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The gravity of alcohol addiction

15037966_xlAlcohol is commonly consumed and seen as a harmless beverage in Singapore. According to the 2010 National Health Survey, of the adults aged 18 to 69, 54% are non-drinkers, and 91.3% do not binge drink. The Singapore Mental Health Study (SMHS) conducted in 2010 found that a small percentage of Singaporeans do develop alcohol problems. A lifetime prevalence of alcohol abuse and alcohol dependence is about 3.1% for alcohol abuse and 0.5% for alcohol dependence.

Furthermore, a paper* published in the Annals, Academy of Medicine, Singapore (AAMS) Journal based on findings from the SMHS found that the prevalence of alcohol use disorders (that is, abuse and dependence) is 5.3% in young adults as compared to 3.6% in the general population. The odds of alcohol use disorder in this age group, i.e. 18 to 34 years was twice that of the other age groups (35 to 49, 50 to 64, and those aged 65 years and above).

Diagnosis of Alcohol Addiction

Alcohol addiction, also known as alcohol dependence, is a primary, chronic disease with genetic, psychological and environmental factors influencing its development and manifestations. The disease is often progressive and fatal. It is characterised by continuous or periodic impaired control over drinking, preoccupation with alcohol, use of alcohol despite adverse consequences, and distortions in thinking, most notably, denial.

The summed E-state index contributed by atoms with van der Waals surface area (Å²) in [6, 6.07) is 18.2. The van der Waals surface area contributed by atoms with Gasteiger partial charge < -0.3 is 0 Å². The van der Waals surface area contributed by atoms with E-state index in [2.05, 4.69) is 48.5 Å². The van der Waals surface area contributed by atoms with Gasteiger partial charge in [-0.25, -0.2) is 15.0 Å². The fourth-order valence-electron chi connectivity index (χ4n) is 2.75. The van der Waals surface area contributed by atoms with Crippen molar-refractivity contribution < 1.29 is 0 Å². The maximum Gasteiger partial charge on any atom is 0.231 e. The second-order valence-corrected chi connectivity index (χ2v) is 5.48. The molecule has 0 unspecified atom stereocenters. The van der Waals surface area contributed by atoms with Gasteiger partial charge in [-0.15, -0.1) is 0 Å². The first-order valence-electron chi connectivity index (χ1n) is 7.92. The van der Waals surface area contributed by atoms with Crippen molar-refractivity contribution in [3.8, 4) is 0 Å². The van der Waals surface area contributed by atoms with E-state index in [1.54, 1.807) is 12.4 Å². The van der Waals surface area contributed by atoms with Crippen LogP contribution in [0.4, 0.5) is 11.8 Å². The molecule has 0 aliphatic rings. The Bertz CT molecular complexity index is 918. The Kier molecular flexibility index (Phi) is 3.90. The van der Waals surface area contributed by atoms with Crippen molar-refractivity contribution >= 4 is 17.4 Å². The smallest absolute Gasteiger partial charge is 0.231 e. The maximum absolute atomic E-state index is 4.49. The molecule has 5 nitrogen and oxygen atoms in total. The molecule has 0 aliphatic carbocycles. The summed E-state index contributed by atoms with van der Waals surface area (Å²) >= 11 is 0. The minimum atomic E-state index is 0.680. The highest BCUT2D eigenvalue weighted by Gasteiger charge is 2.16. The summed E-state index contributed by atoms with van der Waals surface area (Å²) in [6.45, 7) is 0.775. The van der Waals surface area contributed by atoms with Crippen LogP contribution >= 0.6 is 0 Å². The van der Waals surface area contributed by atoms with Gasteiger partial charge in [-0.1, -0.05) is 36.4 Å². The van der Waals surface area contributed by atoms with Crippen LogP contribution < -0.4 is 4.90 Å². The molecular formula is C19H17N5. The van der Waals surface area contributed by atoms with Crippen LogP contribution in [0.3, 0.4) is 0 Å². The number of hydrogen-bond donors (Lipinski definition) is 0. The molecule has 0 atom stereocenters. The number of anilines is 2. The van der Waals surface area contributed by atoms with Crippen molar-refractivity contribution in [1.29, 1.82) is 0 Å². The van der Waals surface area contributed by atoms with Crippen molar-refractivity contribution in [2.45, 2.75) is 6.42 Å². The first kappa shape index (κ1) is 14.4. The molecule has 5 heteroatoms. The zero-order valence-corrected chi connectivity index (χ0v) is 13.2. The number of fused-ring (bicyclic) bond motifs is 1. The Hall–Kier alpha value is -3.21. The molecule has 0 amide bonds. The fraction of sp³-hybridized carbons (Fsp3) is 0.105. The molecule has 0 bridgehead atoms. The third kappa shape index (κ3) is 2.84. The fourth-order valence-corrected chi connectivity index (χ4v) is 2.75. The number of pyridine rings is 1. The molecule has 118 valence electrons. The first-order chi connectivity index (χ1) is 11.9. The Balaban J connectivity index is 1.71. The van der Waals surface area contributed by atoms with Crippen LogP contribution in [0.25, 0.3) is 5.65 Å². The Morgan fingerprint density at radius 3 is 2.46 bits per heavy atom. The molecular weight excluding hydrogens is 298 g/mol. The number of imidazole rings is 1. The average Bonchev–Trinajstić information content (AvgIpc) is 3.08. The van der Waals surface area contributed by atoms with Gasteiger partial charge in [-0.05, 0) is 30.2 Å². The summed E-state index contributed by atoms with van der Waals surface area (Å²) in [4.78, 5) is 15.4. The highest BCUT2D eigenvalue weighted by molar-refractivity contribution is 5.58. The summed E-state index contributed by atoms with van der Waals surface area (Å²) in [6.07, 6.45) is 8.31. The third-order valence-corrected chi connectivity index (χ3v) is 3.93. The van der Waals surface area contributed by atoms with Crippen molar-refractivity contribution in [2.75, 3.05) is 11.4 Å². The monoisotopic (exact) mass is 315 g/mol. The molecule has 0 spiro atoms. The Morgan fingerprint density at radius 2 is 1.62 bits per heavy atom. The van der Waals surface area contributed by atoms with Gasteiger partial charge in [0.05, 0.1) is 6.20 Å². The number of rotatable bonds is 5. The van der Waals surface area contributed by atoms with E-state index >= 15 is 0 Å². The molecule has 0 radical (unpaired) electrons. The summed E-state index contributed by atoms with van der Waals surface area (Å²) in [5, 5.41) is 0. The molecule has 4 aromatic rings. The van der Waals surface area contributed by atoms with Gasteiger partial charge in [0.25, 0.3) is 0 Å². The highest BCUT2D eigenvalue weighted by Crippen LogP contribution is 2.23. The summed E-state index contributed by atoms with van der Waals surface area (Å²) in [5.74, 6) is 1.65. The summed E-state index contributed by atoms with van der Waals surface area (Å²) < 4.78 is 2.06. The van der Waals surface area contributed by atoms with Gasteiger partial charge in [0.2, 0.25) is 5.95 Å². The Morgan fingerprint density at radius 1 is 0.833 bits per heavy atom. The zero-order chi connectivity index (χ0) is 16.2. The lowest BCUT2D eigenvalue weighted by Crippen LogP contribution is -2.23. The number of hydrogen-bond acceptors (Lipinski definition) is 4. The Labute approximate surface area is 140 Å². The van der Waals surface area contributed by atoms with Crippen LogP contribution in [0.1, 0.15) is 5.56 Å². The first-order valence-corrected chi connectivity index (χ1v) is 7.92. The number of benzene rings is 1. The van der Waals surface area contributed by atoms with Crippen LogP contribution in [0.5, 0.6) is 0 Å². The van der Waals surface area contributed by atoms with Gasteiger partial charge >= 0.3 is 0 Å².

A diagnosis of alcohol dependence is based on the Diagnostic & Statistical Manual, 4th edition, text revision (DSM-IV-TR). The key feature of alcohol dependence is uncontrollable drinking, indicated by continuous drinking in spite of the obvious negative consequences brought by alcohol drinking. Additionally, physical withdrawal symptoms are the key feature of alcohol addiction that differentiates it from alcohol abuse (harmful use).

Signs and Symptoms of Alcohol Dependence

•   Craving – A strong and continuing compulsion or need to drink

•   Tolerance – The need to drink increasing amounts of alcohol in order to “feel the buzz” or to “get high”

•   Physical dependence – Withdrawal symptoms when a person stops drinking after a period of excessive drinking. Such symptoms include anxiety, sweating, nausea, and “the shakes.”

•   Loss of control – Alcohol is often taken in larger amounts or over a longer period than was intended.

•   There is a persistent desire or there are unsuccessful efforts to cut down or control alcohol use.